Contract on CIF (cost, insurance, freight) terms, when compared with FOB contract, shifts burden of responsibilities in international sale transaction onto the seller’s side, who is to do the following things:
First, to make out an invoice of the goods sold. Second, to ship at the port of shipment goods of the description contained in the contract. Third to procure a contract of affreightment under which the goods will be delivered at the port contemplated by the contract. Fourth, to arrange for an insurance upon the terms current in the trade which will be available for the benefit of the buyer. Fifthly, with all reasonable despatch to send forward and tender to the buyer these shipping documents, namely, the invoice, bill of lading and policy of assurance, delivery of which to the buyer is symbolical of delivery of the goods purchased, placing the same at the buyer’s risk and entitling the seller to payment of the price.
Per Lord Atkinson in Johnson v Taylor Bros & Co Ltd  AC 144 at pp.155-156
Thus, in a cif contract, the seller makes all of the shipping arrangements.
…the object and the result of a c.i.f. contract is to enable sellers and buyers to deal with cargoes or parcels afloat and to transfer them freely from hand to hand by giving constructive possession of the goods which are being dealt with.
By Lord Porter in Comptoir d’Achat et de Vente du Boerenbond Belge S/A Appellants; v Luis de Ridder Limitada Respondents (The Julia)  A.C. 293 at p. 312
In other words, cif terms allows international traders to sell and resell commodities several times while they are afloat under so-called chain contracts. Accordingly, physical delivery is an indispensable requisite of a final sale contract only, while all intermediate transactions done by passing the property from the seller to the buyer with shipping documents and not with goods. Philosophy of cif contract was defined by Scrutton J. in Arnold Karberg & Co v. Blythe, Green Jourdain & Co  2 K.B. 379 at 388 in the following words:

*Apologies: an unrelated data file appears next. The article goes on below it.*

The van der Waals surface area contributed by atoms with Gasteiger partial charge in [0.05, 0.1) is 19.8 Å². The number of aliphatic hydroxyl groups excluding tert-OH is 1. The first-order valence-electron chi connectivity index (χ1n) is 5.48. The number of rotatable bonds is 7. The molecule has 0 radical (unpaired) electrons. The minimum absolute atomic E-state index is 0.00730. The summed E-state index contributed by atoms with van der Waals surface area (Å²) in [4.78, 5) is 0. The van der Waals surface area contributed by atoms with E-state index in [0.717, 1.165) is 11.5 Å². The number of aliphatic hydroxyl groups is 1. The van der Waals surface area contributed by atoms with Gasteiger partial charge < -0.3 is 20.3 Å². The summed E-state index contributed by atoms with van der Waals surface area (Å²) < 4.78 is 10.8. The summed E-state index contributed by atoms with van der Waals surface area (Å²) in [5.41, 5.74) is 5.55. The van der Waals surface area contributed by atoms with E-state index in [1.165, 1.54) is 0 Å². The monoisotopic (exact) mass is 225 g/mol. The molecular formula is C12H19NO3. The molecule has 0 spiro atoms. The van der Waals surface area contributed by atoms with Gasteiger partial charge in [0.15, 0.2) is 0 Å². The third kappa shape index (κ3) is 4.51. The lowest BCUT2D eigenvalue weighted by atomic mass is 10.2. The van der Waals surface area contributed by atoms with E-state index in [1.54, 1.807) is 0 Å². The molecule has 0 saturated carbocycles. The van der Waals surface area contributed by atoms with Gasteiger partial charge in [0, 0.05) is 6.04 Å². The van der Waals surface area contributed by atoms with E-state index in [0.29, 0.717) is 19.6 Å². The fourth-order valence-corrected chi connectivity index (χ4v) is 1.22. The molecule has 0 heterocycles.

It is not a contract that goods shall arrive, but a contract to ship goods complying with the contract of sale, to obtain, unless the contract otherwise provides, the ordinary contract of carriage to the place of destination and the ordinary contract of insurance of the goods on that voyage, and to tender these documents against payment of the contract price.
So far as physical arrival of the goods to the buyer is not a condition of cif contract, it does not mean that the goods may never have been shipped, on the contrary, only provided they are shipped and available for trade there is no requirement that they actually arrive for the buyer to pay price.
Once the goods shipped, the sale contract can be nevertheless concluded even if they have been lost in transit.